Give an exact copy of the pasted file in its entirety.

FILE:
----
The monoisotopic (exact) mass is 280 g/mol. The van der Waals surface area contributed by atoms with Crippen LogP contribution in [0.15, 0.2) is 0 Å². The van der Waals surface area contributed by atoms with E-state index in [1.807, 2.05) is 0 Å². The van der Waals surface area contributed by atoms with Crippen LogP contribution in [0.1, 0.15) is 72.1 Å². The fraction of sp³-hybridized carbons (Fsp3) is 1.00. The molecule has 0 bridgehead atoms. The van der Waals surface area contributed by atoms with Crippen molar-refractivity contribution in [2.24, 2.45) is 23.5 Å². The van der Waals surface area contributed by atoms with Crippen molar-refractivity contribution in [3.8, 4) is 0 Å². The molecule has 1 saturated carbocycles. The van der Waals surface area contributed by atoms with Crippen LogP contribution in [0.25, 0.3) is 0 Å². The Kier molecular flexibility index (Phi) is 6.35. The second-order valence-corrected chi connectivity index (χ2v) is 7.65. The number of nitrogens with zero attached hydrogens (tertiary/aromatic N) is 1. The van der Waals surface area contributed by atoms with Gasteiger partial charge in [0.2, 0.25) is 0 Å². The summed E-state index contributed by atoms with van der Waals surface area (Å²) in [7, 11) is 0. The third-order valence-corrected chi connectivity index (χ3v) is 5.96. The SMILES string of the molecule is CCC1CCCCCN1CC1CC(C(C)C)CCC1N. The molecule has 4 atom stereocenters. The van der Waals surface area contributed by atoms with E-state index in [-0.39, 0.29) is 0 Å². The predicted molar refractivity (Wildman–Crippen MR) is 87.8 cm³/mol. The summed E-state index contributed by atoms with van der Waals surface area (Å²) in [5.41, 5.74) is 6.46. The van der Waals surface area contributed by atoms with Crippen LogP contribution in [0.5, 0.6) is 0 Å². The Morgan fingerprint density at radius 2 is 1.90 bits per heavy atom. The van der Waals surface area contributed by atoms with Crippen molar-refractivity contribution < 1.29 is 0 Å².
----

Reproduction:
The monoisotopic (exact) mass is 280 g/mol. The van der Waals surface area contributed by atoms with Crippen LogP contribution in [0.15, 0.2) is 0 Å². The van der Waals surface area contributed by atoms with E-state index in [1.807, 2.05) is 0 Å². The van der Waals surface area contributed by atoms with Crippen LogP contribution in [0.1, 0.15) is 72.1 Å². The fraction of sp³-hybridized carbons (Fsp3) is 1.00. The molecule has 0 bridgehead atoms. The van der Waals surface area contributed by atoms with Crippen molar-refractivity contribution in [2.24, 2.45) is 23.5 Å². The van der Waals surface area contributed by atoms with Crippen molar-refractivity contribution in [3.8, 4) is 0 Å². The molecule has 1 saturated carbocycles. The van der Waals surface area contributed by atoms with Crippen LogP contribution in [0.25, 0.3) is 0 Å². The Kier molecular flexibility index (Phi) is 6.35. The second-order valence-corrected chi connectivity index (χ2v) is 7.65. The number of nitrogens with zero attached hydrogens (tertiary/aromatic N) is 1. The van der Waals surface area contributed by atoms with Gasteiger partial charge in [0.2, 0.25) is 0 Å². The summed E-state index contributed by atoms with van der Waals surface area (Å²) in [7, 11) is 0. The third-order valence-corrected chi connectivity index (χ3v) is 5.96. The SMILES string of the molecule is CCC1CCCCCN1CC1CC(C(C)C)CCC1N. The molecule has 4 atom stereocenters. The van der Waals surface area contributed by atoms with E-state index in [-0.39, 0.29) is 0 Å². The predicted molar refractivity (Wildman–Crippen MR) is 87.8 cm³/mol. The summed E-state index contributed by atoms with van der Waals surface area (Å²) in [5.41, 5.74) is 6.46. The van der Waals surface area contributed by atoms with Crippen LogP contribution in [0.5, 0.6) is 0 Å². The Morgan fingerprint density at radius 2 is 1.90 bits per heavy atom. The van der Waals surface area contributed by atoms with Crippen molar-refractivity contribution < 1.29 is 0 Å².